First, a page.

• What is the situation with respect to noise or light pollution?
  • Are there any construction projects or demolitions planned in the neighbourhood?
  • Which motorways are nearby?
  • Can you park easily, and is parking free or paid?
  • Is the property located in a flood-prone area?

Tips

  • Look the street name up on the internet (for example, with Google News) and in online newspaper archives. Was the street ever flooded, has it ever been associated with issues like speeding traffic or vandalism? You’ll often get to know quite a bit this way.
  • Speak with a few of the neighbours or area residents. They can tell you about the positives and negatives of the neighbourhood.
  • Don’t just visit the property on a peaceful Sunday morning, be sure to also see it during weekday rush hour.

3. Check the paperwork too

  • EPC certificate:
  • Urban planning permissions:
  • Heating system service certificate:
  • If applicable: heating oil tank inspection certificate:
  • Electrical system compliance certificate:
  • Is there currently a tenancy agreement on the property?
  • Soil certificate:
  • If applicable: a post-intervention file:
  • Is the vendor the actual owner or do they only have the right of usufruct?
  • In the case of co-ownership: the reports by the administrator, the internal regulations and the rules of co-ownership.

4. Miscellaneous

  • How long has the current owner lived there?
  • Why is the property being sold?
  • How long has it been on the market?
  • Are there still guarantees on the built-in appliances, the boiler, any work performed on the house etc.?
  • Will your furniture fit in the house? Will your bed, wardrobe etc., fit neatly in the bedroom?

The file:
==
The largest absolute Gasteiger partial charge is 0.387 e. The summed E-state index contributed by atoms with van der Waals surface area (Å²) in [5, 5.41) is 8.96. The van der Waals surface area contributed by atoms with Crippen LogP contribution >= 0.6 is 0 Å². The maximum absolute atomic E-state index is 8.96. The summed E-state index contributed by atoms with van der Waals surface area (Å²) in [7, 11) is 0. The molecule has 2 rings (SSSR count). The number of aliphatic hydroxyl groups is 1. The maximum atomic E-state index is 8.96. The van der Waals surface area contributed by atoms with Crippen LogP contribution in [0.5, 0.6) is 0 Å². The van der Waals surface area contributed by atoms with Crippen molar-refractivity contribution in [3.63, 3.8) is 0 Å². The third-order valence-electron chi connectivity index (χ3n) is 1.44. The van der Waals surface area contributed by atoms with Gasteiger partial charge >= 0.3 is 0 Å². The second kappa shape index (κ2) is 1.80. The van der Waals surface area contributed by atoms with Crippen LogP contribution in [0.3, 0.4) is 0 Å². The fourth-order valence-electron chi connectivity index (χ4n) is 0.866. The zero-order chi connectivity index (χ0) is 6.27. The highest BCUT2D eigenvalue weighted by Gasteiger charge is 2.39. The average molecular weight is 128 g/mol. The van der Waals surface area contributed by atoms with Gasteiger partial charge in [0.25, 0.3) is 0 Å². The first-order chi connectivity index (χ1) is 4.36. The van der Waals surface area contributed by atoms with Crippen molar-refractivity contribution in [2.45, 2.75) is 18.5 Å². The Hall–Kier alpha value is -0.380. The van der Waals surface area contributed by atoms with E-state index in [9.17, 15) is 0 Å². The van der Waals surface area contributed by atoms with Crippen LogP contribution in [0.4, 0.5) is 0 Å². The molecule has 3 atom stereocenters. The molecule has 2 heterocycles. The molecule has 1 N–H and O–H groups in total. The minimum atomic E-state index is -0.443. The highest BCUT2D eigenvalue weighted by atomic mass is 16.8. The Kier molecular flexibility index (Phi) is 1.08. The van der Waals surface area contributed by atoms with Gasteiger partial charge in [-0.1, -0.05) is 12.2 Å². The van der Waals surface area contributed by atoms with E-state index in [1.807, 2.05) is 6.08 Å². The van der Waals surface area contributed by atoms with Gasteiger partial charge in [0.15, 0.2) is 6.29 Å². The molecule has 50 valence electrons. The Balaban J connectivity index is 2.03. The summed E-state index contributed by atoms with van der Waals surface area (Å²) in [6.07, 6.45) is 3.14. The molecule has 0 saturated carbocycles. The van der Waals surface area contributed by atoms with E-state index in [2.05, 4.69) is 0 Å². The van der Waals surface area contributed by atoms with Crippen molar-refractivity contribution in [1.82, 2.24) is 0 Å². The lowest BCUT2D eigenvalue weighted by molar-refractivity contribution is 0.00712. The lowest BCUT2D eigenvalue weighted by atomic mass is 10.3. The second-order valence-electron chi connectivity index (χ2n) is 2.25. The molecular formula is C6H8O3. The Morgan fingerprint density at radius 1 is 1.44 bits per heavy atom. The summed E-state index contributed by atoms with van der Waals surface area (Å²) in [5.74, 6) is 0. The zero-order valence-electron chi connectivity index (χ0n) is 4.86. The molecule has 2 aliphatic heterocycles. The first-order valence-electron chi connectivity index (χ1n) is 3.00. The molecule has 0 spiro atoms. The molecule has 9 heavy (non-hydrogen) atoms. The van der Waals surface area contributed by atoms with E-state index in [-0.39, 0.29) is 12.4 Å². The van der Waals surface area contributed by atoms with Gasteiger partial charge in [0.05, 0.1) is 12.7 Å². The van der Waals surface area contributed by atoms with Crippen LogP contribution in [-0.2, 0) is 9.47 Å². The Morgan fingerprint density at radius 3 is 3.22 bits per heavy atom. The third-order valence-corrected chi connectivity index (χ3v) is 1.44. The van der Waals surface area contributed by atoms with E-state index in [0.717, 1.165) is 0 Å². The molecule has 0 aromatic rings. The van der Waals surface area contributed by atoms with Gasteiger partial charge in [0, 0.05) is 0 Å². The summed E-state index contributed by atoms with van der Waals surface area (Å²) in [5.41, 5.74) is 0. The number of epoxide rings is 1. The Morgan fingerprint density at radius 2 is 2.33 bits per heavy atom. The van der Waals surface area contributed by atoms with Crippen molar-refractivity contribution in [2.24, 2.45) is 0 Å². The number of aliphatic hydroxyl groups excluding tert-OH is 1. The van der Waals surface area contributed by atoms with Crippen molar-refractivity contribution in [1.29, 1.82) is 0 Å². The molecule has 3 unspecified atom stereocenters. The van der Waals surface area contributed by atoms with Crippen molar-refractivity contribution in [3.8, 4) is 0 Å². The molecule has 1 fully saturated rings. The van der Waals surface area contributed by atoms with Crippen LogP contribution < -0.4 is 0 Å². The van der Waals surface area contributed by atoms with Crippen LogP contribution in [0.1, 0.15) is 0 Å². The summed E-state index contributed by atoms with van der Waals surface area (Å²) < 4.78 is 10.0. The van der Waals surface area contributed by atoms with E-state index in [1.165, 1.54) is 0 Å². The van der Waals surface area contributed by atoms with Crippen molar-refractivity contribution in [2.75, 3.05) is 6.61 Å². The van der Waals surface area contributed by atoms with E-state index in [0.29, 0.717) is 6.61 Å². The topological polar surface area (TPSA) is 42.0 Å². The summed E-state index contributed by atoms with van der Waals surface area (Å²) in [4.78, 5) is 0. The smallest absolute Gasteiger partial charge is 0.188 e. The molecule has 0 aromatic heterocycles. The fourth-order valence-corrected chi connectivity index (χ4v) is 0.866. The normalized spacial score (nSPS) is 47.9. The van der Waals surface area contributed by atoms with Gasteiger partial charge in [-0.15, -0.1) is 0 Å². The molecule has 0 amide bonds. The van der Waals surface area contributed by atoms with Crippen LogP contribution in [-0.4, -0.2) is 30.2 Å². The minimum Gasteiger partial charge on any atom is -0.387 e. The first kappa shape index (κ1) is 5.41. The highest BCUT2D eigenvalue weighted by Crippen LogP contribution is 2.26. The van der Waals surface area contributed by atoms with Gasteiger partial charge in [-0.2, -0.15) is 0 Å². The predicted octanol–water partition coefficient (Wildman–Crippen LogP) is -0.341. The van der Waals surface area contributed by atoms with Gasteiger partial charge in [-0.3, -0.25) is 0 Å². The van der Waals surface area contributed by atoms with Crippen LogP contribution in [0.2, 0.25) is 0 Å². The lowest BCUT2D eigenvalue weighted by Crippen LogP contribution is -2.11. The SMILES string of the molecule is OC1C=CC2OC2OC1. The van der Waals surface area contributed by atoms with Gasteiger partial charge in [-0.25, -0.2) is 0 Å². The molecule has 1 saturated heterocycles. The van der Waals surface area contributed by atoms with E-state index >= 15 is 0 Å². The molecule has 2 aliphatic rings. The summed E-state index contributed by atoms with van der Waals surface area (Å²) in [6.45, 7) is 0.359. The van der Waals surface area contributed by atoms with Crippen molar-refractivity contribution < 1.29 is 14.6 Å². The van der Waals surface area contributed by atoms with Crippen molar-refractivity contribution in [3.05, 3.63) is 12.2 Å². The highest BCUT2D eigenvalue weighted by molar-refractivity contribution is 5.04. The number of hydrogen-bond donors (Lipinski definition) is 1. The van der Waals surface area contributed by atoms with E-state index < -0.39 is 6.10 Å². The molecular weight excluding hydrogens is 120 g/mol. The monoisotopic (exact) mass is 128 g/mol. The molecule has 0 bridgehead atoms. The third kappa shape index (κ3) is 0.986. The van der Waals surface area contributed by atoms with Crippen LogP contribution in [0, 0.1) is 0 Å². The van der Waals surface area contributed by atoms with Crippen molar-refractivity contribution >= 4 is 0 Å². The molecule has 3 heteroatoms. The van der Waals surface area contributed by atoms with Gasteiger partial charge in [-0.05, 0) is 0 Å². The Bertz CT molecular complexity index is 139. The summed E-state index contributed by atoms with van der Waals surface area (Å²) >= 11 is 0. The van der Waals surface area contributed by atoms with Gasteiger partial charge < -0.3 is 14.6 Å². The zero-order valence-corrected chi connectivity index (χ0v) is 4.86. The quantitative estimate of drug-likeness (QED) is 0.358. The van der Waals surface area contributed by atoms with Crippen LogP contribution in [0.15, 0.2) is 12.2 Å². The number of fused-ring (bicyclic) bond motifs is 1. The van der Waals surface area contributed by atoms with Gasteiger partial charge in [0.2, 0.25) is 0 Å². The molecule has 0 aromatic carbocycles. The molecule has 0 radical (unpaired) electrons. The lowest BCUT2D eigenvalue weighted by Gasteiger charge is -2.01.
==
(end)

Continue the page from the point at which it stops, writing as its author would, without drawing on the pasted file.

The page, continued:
• Can you have the curtains, flooring or other items included in the sale price (i.e., free of charge)?
  • How high are the municipal and other taxes?
  • Are there any easements that you have to consider? Examples of this include rainwater from the neighbouring house being drained via your roof, or a road on your land that the neighbours can use to reach their garage.
  • Can you have additions put on the house or are there any restrictions?
  • For apartments: are you permitted to, for example, renovate the windows yourself? Can you do this on your own, or do you have to do it jointly with the neighbours? Are there any future, shared costs planned (for example, the installation of a new lift)?

5. Your feeling

The last question is perhaps the most important: what kind of feeling do you get from the property? Does it make you happy? Do you experience a sense of well-being in it? Listen to your heart, too!

Do you dream of owning your own home?

And do you want to get an idea of the total cost of your project? We’d like to help you make your dream a reality.